MK One is the latest in a stream of retailers that have required intervention from their private equity backers.
Baugur has parachuted in Kevin Lyon, former head of venture capital giant 3i's Scottish division, to chair the retailer. He will run the chain until a replacement is found.
Baugur acquired the 170-store chain, formerly called Mark One, for£55 million including debt in November 2004. Iceland's second-largest bank, Landsbanki, took a 36 per cent stake in the group at the time.
Johnston, who became chief executive at the time of the deal, had previously held roles at Dunnes Stores, Burton Group and Debenhams.
MK One has faced stiff competition from the value end of the market, with ABF-owned Primark piling on the pressure. A source close to MK One said: 'The company hasn't done as well as it should. It's been a tough period since Baugur bought the business.'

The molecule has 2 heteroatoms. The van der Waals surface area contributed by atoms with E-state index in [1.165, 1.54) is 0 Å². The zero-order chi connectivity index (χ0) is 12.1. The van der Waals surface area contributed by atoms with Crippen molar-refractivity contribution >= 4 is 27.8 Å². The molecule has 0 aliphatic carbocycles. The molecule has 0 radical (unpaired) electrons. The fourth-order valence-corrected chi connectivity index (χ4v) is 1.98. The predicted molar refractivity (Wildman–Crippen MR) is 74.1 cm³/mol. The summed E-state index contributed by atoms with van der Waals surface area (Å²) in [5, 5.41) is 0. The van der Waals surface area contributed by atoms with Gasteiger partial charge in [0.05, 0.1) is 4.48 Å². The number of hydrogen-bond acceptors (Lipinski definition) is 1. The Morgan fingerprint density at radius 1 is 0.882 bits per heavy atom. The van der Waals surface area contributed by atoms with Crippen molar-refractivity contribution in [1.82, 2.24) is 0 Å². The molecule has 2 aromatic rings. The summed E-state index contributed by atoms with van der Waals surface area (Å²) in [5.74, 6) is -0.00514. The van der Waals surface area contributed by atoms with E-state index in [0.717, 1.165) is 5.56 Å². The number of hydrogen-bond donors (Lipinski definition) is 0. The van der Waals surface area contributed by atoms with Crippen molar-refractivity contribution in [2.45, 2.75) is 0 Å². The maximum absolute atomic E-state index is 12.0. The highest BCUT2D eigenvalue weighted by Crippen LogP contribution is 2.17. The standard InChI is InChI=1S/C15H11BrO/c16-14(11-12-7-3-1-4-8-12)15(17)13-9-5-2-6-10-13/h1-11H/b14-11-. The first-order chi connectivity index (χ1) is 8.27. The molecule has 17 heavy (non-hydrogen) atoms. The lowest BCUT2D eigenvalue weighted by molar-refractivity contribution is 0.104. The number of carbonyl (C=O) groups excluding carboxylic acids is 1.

Despite problems, a trial fascia rebranding to MK is thought to be performing well. Eight locations, including Woking and Nuneaton, have been rebranded in an attempt to reposition the business as a young fashion retailer, rather than a discount chain.
The branding change followed the appointment of MK One's first buying director, Suet Cheung, who Johnston poached from Miss Selfridge last year to drive its fashion ranges.
Baugur's troubles with MK One have not deterred its continued hunt for further retail acquisitions. On Monday, it got the green light from shareholders for a£311 million bid for garden centre group Wyevale in a consortium with Scottish retail entrepreneur Sir Tom Hunter. It is also widely thought to be preparing a possible offer for House of Fraser.
Retail has not been a bed of roses for private equity firms of late. Value clothing chain Ethel Austin and footwear specialist Faith both required refinancing packages from VC backers earlier this year and Apax-owned entertainment retailer Silverscreen went into administration in March.
No comment was available from Baugur.